Outlawing Prostitution Benefits Do-Gooders, Not Women
Liberalism at its heart is a kind of pessimistic utopianism. It believes that all humans need to keep them good and moral is the right form of bureaucracy. Drugs, selling intimacies for money (or purchasing them, or walking the streets, or anything else intended to outlaw paid sex without actually outlawing paid sex) are bad things that will go away if we pass a law.
Looking at the prostitute as just an immoral woman is out. Giving her aid and the means to start a new life is in. The progressives were all about paternalistically saving poor, fooled women. The progressives of 110 years later operate much the same way.
Again, the (mostly) women don’t seem to have a say in the matter. Whether you happily enter sex work and enjoy the money you earn, or you are an enslaved 12-year-old being preyed upon in the most outrageous manner, or, in the most likely scenario, you complain about your job some days but enjoy the money or the hours of freedom it brings, you must be helped. You are, in short, the same level of victim in either case.
What exactly is being improved when vices are criminalized? With drugs, it is violent criminals, and cops and prosecutors who earn perks based on dangerous civil asset forfeiture laws. With prostitution, it can be similar (including even the asset forfeiture!). A black market is a black market. But it is also advocacy organizations that need to make sure this is a huge problem. So do politicians, who have a rare chance for back-patting, feel-good legislation about redundant anti-trafficking bills.
Over at Reason magazine (where I used to work), Elizabeth Nolan Brown argues unequivocally what I have suspected for some time: “The War on Sex Trafficking is the New War on Drugs.” Brown has written a fabulous, sane, and sensible article that confirms the fact that nobody knows how many people are trafficked each year, but wild numbers run free across the press and into the mouths of politicians, losing what sources they once had, even if those were also wrong.
Intention being the be-all, end-all of justifications for government policies is a liberal mentality. Unfortunately, conservatives also believe it. They just tend to add a religious or fabric-of-society argument. All of the arguments against legalized prostitution are bad. The only question that anyone should be asking is, who is prohibition helping? Why all the myths? What are the chances that, after thousands of years, paid sex will be permanently removed from society—any society?
People Should Be Free to Make Their Own Choices
When Amnesty International proposed that sex work be decriminalized in this summer, there was some backlash. Signers of a protest letter included Hollywood types such as Anne Hathaway, Meryl Streep, and Kevin Kline. They wanted women they saw as victims protected, but their clients prosecuted. In short, the sex workers are the victims, the buyers are the exploiters.
The letter dripped with second wave-style feminism, the feminism of Marxist false consciousness which says that no woman would ever sell her body, that nothing about that exchange could ever be called “voluntary.” This attitude—also seen in a Guardian editorial—is deeply, fundamentally anti market. You could even call it “anti-choice.”
The letter is full of stats. It says “leading trauma experts” want to repeal the 2002 German law that decriminalized the prostitution industry. It does not say whether sex workers themselves agreed. They sure didn’t seem to.
Decriminalizing selling sex and criminalizing buying it is the perfect gentle and paternalistic liberal law. It is in fact known as “the Swedish model,” and widely supported by reformers of a certain type. However, a simple grasp of economics should make you realize what artificially decreasing the supply of clients does to prostitutes.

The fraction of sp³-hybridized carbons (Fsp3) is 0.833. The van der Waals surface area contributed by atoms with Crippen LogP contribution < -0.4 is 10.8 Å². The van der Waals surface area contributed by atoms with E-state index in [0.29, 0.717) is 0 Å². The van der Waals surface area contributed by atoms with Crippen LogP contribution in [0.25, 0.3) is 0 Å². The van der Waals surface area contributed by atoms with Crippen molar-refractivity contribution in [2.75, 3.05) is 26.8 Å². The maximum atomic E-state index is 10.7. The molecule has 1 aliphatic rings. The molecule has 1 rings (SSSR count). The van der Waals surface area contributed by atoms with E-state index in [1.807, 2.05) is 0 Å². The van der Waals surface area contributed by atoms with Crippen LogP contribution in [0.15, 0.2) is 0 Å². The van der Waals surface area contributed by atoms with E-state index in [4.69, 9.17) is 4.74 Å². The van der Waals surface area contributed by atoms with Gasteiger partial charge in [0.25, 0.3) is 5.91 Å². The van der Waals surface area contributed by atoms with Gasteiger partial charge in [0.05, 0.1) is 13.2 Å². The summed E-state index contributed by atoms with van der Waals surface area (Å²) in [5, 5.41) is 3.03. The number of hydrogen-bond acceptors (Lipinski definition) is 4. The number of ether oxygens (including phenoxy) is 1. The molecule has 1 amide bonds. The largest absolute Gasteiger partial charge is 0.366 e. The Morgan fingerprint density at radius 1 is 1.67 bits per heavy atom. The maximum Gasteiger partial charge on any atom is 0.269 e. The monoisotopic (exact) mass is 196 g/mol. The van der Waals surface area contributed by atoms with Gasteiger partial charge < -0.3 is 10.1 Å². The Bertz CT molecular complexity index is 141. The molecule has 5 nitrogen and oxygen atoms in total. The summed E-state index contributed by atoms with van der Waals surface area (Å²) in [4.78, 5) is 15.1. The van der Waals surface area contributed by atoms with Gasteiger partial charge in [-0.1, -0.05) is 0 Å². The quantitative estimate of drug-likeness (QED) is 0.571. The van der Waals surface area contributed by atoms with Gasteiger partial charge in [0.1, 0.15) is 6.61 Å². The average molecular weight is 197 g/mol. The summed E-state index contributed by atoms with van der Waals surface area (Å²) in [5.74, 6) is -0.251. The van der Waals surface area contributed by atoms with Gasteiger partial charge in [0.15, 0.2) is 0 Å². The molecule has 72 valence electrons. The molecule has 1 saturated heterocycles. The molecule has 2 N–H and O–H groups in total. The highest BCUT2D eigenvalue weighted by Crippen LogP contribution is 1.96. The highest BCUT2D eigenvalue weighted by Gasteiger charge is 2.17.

Reformers hope these women will magically leave this degrading industry and take all the help they can get from noble care organizations. How about when the authorities crack down on buyers of sex, but the sex worker still doesn’t have a new, magically high-paying job? (You know, because the world doesn’t work that way.) How about when the prostitutes continue to work in a job they might actually like, but with fewer clients from which to choose?
If you stage a few high-profile busts and make some noise about cracking down on the sex trade, clients will be discouraged. Remaining will be the determined, or perhaps individuals who are less “normal” and more deviant, because they are still willing to accept the now-increased risk. Instead of sex workers getting to choose clients at their pleasure, the supply is lower, the options much more limited, the risks greater.
Women Have No Recourse If They’re Abused
With all this talk about women’s autonomy, the signers of the Hollywood letter are asking for fewer options for them. In the case of Tara Burns, a sex worker turned writer and activist, a decreased supply in clients lead to a rape. In an August Ravishly article, Burns describes how a series of federal raids six years ago scared away and arrested her clients out near Anchorage, Alaska.
In grim financial straits, Burns accepted a man who seemed questionable. He raped her, and since she was a sex worker, Burns felt she had no legal recourse. In that situation, someone who has been hurt cannot get help from authorities without admitting they are part of a black-market business. It’s the same harm-reduction principle that applies to legalizing drugs so addicts or individuals with an overdosing friend are not afraid to get help. It is accepting that these people exist, and that we’d rather see them safe and doing something of which we might disapprove than see them in danger.
Outlawing heroin, underage drinking, or prostitution is a signal that is intended to say, “We do not condone this as a society.” It’s hundreds of years past the time we accept that human beings do what they will. That includes making bad choices that may cause themselves harm. But if we really believe in small government, we must believe in the choice to do drugs or to use sex as an economic exchange—if only because we know it will happen with or without our permission.